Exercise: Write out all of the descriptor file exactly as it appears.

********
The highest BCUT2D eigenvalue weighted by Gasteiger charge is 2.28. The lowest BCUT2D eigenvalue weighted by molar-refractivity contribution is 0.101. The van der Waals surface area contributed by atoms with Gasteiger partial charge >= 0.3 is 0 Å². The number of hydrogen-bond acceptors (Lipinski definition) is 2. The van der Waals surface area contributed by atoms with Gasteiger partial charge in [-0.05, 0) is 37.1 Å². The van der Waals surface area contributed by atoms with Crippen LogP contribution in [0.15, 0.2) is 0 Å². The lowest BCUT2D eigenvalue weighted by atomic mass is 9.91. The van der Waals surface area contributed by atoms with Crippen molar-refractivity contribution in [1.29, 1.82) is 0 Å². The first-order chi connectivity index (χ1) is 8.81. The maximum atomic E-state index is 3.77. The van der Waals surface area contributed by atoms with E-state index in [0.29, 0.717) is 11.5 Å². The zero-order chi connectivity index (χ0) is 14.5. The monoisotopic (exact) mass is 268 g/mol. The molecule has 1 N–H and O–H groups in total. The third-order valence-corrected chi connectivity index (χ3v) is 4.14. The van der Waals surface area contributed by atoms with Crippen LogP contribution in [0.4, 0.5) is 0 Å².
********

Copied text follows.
The highest BCUT2D eigenvalue weighted by Gasteiger charge is 2.28. The lowest BCUT2D eigenvalue weighted by molar-refractivity contribution is 0.101. The van der Waals surface area contributed by atoms with Gasteiger partial charge >= 0.3 is 0 Å². The number of hydrogen-bond acceptors (Lipinski definition) is 2. The van der Waals surface area contributed by atoms with Gasteiger partial charge in [-0.05, 0) is 37.1 Å². The van der Waals surface area contributed by atoms with Crippen LogP contribution in [0.15, 0.2) is 0 Å². The lowest BCUT2D eigenvalue weighted by atomic mass is 9.91. The van der Waals surface area contributed by atoms with Crippen molar-refractivity contribution in [1.29, 1.82) is 0 Å². The first-order chi connectivity index (χ1) is 8.81. The maximum atomic E-state index is 3.77. The van der Waals surface area contributed by atoms with E-state index in [0.29, 0.717) is 11.5 Å². The zero-order chi connectivity index (χ0) is 14.5. The monoisotopic (exact) mass is 268 g/mol. The molecule has 1 N–H and O–H groups in total. The third-order valence-corrected chi connectivity index (χ3v) is 4.14. The van der Waals surface area contributed by atoms with Crippen LogP contribution in [0.4, 0.5) is 0 Å².